Overall, 16% of infants (43 of 270) had a Gross Motor Function Classification System score greater than or equal to II, with no difference between infants whose ASM was discontinued prior to vs maintained at hospital discharge (13% vs 19%; odds ratio, 0.6; 95% CI, 0.3-1.3; P = .18) (Table 2).
After propensity adjustment, the risk of a Gross Motor Function Classification System score greater than or equal to II did not significantly differ by ASM treatment duration (adjusted odds ratio, 0.9; 95% CI, 0.4-1.9; P = .71) (Table 2).
In this prospective observational multicenter comparative effectiveness study of neonates with acute symptomatic seizures, discontinuation of ASM after resolution of acute seizures and before hospital discharge was safe. The ASM discontinuation had no adverse effect on the primary outcome, functional neurodevelopment at 24 months, when adjusted for ASM treatment duration propensity as determined a priori by a no more than 7% difference on the WIDEA-FS. The WIDEA-FS score was chosen for its ease of telephone administration and concurrent validity with Bayley-III.24 Similarly, there was no significant association between ASM treatment duration and development of postneonatal epilepsy or gross motor function at age 24 months. These results are not associated with differences in neonatal clinical characteristics. The propensity analysis enhanced causal association and adjusted for key clinical covariates, such as seizure severity and neurological examination, factors that may affect clinician choice regarding ASM treatment duration. The results, therefore, support discontinuation of ASMs in most neonates with acute symptomatic seizures prior to discharge from the hospital. The World Health Organization recommends that clinicians consider discontinuing ASMs without a taper after 72 hours of seizure freedom for neonates with a normal neurological examination and EEG.33 We expand this recommendation to include all neonates with acute symptomatic seizures, even in the setting of abnormal EEG and neurological examination. Adopting this approach may represent an evidence-based change in practice for many clinicians.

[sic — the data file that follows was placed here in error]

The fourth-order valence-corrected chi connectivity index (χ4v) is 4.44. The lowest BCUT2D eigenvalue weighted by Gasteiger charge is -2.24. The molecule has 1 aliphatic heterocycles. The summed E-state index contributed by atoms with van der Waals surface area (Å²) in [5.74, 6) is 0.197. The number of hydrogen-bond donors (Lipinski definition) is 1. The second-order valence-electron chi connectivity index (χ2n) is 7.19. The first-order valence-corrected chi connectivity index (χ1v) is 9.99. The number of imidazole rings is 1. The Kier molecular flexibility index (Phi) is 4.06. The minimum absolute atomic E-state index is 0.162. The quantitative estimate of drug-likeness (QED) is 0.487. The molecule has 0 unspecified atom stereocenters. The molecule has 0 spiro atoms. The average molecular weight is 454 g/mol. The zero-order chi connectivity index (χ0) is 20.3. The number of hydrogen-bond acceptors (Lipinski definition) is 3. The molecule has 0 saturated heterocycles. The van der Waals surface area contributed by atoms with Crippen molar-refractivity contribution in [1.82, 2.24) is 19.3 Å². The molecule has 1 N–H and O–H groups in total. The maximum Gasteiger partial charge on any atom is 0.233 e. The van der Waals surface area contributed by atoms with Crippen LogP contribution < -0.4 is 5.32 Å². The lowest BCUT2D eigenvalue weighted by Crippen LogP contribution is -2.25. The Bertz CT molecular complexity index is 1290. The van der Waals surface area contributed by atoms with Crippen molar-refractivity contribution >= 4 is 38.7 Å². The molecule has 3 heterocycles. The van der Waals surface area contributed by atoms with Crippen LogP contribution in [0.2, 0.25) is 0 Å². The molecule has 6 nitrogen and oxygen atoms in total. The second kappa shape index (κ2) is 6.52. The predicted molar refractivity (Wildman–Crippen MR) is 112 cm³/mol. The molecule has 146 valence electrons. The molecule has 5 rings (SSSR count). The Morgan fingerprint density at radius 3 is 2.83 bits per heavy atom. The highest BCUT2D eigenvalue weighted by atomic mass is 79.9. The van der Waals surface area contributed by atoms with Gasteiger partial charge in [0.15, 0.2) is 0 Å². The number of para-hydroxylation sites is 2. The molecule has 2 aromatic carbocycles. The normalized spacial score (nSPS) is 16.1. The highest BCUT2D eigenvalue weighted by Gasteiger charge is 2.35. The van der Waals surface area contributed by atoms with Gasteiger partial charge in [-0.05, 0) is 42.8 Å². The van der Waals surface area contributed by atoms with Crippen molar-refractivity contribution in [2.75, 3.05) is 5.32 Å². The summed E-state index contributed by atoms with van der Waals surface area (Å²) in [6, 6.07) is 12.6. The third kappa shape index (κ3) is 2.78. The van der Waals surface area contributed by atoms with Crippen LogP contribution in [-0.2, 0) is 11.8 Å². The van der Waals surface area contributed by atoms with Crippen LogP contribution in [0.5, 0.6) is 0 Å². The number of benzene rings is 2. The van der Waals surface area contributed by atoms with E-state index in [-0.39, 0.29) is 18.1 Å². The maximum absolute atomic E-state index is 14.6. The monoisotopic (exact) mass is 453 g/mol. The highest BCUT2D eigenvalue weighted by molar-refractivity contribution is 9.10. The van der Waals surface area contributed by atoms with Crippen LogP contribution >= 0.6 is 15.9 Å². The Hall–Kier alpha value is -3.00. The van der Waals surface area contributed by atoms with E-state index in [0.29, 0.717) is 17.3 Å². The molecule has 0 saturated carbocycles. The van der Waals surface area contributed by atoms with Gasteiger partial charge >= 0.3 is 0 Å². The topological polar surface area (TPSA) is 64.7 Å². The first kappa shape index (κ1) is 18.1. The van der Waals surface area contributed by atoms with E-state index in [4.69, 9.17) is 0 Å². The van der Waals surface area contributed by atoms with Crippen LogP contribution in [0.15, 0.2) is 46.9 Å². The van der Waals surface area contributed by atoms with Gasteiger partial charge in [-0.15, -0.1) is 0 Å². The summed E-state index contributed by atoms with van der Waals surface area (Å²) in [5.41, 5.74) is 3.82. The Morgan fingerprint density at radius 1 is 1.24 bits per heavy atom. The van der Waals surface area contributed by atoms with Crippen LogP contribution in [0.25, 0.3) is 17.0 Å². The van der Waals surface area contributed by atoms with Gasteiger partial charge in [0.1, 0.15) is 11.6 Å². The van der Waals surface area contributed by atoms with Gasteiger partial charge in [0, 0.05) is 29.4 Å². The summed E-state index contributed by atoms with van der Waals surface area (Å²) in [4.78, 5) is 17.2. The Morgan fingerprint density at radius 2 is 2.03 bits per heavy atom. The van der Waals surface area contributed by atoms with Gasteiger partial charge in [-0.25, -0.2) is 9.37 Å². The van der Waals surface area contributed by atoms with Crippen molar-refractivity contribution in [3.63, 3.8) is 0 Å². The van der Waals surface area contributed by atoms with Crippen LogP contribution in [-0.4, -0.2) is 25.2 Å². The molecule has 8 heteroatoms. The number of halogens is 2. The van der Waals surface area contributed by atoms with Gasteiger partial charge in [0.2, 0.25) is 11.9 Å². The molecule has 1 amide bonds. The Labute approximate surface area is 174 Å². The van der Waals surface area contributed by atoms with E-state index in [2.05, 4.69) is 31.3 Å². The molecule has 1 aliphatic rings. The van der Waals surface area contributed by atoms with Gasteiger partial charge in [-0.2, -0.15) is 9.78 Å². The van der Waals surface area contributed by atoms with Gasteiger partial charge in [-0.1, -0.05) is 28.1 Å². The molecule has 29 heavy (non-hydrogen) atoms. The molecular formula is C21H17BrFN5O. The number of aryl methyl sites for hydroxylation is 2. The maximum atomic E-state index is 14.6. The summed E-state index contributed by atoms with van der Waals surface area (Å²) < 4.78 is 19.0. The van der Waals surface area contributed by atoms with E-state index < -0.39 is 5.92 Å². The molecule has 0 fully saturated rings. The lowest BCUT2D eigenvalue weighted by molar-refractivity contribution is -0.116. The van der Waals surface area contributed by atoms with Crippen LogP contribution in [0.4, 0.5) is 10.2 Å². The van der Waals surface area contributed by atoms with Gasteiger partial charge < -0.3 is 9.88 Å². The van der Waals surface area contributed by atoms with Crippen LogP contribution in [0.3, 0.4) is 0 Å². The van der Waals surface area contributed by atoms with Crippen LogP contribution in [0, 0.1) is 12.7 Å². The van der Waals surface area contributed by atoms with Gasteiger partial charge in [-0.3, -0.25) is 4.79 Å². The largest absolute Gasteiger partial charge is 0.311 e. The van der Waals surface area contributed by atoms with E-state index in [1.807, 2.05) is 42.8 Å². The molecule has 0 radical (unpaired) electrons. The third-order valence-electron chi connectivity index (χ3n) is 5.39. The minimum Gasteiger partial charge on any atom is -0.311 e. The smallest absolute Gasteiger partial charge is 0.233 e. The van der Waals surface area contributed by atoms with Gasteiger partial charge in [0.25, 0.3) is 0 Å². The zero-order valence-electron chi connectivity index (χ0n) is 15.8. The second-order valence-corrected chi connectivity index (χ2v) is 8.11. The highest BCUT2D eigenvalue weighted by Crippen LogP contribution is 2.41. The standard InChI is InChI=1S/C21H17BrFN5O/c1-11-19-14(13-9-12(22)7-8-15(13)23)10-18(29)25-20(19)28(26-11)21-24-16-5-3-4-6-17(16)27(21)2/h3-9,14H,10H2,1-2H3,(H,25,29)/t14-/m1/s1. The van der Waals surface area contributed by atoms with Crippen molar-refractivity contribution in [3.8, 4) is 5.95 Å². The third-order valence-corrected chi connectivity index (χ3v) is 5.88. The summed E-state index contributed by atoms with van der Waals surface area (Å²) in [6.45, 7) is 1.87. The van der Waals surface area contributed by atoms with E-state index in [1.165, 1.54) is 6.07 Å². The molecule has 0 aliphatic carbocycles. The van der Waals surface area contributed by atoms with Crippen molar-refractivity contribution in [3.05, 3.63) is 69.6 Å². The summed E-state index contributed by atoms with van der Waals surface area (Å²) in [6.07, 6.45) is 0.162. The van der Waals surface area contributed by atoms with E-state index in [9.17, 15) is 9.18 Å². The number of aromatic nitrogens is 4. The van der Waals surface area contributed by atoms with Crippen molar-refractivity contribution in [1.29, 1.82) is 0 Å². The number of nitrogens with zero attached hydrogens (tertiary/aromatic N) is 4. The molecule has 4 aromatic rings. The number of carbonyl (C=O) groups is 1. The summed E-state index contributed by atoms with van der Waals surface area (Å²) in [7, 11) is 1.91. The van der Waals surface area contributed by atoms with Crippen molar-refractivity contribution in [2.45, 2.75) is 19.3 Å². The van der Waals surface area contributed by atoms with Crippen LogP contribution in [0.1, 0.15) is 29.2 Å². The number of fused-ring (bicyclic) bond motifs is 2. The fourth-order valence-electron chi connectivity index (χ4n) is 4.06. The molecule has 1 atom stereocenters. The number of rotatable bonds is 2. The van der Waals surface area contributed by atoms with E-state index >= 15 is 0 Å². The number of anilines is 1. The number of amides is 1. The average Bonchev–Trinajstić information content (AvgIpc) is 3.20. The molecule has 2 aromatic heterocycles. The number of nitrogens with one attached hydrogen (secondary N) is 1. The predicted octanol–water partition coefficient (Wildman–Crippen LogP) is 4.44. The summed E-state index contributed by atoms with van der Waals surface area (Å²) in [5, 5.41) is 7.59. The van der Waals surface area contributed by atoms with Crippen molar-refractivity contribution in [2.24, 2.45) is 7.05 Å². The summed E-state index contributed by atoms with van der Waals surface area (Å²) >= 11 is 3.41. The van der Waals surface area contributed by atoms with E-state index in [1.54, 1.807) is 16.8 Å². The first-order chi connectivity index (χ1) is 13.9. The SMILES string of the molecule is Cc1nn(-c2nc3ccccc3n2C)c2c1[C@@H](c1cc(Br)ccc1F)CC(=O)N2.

Quiz Ref IDThere is a latent (seizure-free) period between the resolution of acute symptomatic neonatal seizures and emergence of postneonatal epilepsy. With a follow-up period of 24 months, our data showed that the median age at epilepsy onset was 7 months. Notably, none of the children for whom ASM was discontinued had recurrent seizures in the weeks after discharge. All 11 children with early-onset unprovoked seizures (epilepsy before 4 months) were in the group for whom ASM was maintained at discharge. Furthermore, one-third of children with epilepsy onset before 4 months developed infantile spasms, a seizure type for which phenobarbital and levetiracetam are ineffective.34 Our results support conclusions from smaller single-center studies that ASMs used to treat neonatal seizures do not appear to affect the duration of the latent period or overall risk of postneonatal epilepsy.15,17,35 These data raise questions about the rationale for long-term use of ASM after resolution of acute symptomatic neonatal seizures.